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Umami: The Fifth Taste

PHILADELPHIA, PA (Ivanhoe Newswire) -- Most of us prefers food that’s sweet, salty, sour or bitter, but now, scientists say there is growing evidence that a fifth primary taste exists, one that most of us have never heard of, and even fewer of us can easily distinguish. It’s called “Umami”, from the Japanese word for “extremely yummy”. Researchers say the key to better nutrition may lie in our sense of taste.

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Think sweet, salty, sour or bitter and your favorite foods come to mind. Now, how about “Umami”?

“I’d never heard of it before.” Sabatino Campellone told Ivanhoe

Temple university biologist Greg Smutzer has designed a simple test to measure the five human tastes, including Umami. They’re much like commercial breath strips but each of these edible pieces contains a small amount of taste stimulus on it.

Broth, stews, tomatoes and fermented foods. That’s Umami. The Umami taste means amino acids are present, the building blocks of protein, and an essential nutrient for us.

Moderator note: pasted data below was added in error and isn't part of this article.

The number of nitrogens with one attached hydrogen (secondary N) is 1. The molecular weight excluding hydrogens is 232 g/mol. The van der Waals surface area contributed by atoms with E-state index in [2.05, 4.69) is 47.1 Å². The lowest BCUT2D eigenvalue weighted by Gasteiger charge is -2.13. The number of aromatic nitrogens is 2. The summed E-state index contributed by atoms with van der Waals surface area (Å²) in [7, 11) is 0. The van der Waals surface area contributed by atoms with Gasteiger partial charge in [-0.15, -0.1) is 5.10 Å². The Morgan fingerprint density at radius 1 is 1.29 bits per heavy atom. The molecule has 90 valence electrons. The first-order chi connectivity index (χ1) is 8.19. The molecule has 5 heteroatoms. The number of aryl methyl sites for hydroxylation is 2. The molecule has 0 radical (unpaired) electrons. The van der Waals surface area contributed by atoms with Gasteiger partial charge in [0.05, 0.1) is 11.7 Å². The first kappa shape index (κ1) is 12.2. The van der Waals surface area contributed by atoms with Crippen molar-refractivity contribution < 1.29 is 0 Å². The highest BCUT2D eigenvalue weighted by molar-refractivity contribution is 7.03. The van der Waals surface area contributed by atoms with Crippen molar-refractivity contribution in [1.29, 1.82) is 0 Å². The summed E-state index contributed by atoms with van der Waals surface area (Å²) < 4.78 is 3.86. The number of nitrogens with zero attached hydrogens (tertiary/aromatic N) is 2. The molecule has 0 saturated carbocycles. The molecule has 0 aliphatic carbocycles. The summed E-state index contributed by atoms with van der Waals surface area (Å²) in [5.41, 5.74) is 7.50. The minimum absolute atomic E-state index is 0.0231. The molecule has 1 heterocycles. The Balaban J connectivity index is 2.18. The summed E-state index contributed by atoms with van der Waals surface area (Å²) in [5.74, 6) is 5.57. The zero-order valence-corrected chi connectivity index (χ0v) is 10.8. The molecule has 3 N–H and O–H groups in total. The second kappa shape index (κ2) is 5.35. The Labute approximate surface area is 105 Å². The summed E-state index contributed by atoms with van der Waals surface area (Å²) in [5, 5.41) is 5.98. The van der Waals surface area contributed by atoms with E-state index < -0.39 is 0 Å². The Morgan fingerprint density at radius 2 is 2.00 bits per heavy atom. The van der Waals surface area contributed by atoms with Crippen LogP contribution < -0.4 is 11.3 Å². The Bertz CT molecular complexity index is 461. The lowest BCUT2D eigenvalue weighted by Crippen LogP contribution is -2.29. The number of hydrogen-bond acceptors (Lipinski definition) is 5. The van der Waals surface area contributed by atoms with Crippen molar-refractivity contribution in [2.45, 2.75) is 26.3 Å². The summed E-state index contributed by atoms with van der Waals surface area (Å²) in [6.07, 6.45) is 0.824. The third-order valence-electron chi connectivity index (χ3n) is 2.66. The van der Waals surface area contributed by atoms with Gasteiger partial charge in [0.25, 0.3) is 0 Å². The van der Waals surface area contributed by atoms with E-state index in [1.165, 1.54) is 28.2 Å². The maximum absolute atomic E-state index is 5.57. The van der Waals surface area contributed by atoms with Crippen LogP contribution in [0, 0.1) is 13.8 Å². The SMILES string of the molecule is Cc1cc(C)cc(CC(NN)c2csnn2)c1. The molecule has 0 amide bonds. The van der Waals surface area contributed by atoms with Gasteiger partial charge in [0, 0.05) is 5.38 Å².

Paul Breslin is a sensory geneticist at the Monell Chemical Senses Center in Philadelphia. Dr. Breslin and his team discovered that some people are more sensitive to the Umami taste.

“No two people are going to smell or taste the world in the same way, so I'm interested in understanding what genes are involved in this process, how they work.” Dr. Breslin said.

Dr. Breslin found that variations in three places on a taste receptor gene affect the strength of the Umami taste. He says if scientists can better understand how taste receptors detect amino acids-they may be able to improve the taste of dietary supplements, which are usually high in protein.

Dr. Breslin’s research also shows that taste is truly different for each individual. 5% of the subjects in a clinical taste test could not tell the difference between “Umami” and salt and for many others, the “Umami” flavor varied in intensity.

The Biophysical Society contributed to the information contained in the TV portion of this report. This report has also been produced thanks to a generous grant from the Camille and Henry Dreyfus Foundation, Inc.

Click here to Go Inside This Science or contact:

Leslie J. Stein, Ph.D.
Science Communications, Monell Center
Philadelphia, PA
stein@monell.org

Ellen Weiss
Director of Policy & Communications
Biophysical Society
(240) 290-5606
eweiss@biophysics.org


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